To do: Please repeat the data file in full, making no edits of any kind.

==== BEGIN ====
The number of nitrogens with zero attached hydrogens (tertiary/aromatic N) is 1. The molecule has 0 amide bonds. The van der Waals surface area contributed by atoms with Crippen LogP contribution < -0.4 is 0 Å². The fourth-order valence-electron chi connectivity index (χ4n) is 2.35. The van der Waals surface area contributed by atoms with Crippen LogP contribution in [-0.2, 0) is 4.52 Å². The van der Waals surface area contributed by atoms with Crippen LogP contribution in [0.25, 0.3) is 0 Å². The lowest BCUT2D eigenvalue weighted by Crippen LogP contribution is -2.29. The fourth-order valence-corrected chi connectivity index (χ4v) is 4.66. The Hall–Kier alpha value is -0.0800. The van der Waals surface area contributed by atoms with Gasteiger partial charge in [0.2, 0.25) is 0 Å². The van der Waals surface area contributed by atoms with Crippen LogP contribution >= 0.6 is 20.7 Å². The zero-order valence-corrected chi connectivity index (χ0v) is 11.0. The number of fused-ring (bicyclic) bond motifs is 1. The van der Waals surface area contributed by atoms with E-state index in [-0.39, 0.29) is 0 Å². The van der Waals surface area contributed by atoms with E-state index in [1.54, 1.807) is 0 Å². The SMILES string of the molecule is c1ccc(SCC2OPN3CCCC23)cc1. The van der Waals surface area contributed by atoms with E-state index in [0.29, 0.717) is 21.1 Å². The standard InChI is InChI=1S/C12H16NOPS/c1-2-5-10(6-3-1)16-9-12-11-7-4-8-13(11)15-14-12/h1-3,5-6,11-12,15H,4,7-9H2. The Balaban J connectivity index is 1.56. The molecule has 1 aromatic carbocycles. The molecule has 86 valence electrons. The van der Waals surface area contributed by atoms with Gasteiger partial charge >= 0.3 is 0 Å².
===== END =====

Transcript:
The number of nitrogens with zero attached hydrogens (tertiary/aromatic N) is 1. The molecule has 0 amide bonds. The van der Waals surface area contributed by atoms with Crippen LogP contribution < -0.4 is 0 Å². The fourth-order valence-electron chi connectivity index (χ4n) is 2.35. The van der Waals surface area contributed by atoms with Crippen LogP contribution in [-0.2, 0) is 4.52 Å². The van der Waals surface area contributed by atoms with Crippen LogP contribution in [0.25, 0.3) is 0 Å². The lowest BCUT2D eigenvalue weighted by Crippen LogP contribution is -2.29. The fourth-order valence-corrected chi connectivity index (χ4v) is 4.66. The Hall–Kier alpha value is -0.0800. The van der Waals surface area contributed by atoms with Gasteiger partial charge in [0.2, 0.25) is 0 Å². The van der Waals surface area contributed by atoms with Crippen LogP contribution >= 0.6 is 20.7 Å². The zero-order valence-corrected chi connectivity index (χ0v) is 11.0. The number of fused-ring (bicyclic) bond motifs is 1. The van der Waals surface area contributed by atoms with E-state index in [-0.39, 0.29) is 0 Å². The van der Waals surface area contributed by atoms with E-state index in [1.54, 1.807) is 0 Å². The SMILES string of the molecule is c1ccc(SCC2OPN3CCCC23)cc1. The van der Waals surface area contributed by atoms with E-state index in [0.29, 0.717) is 21.1 Å². The standard InChI is InChI=1S/C12H16NOPS/c1-2-5-10(6-3-1)16-9-12-11-7-4-8-13(11)15-14-12/h1-3,5-6,11-12,15H,4,7-9H2. The Balaban J connectivity index is 1.56. The molecule has 1 aromatic carbocycles. The molecule has 86 valence electrons. The van der Waals surface area contributed by atoms with Gasteiger partial charge >= 0.3 is 0 Å².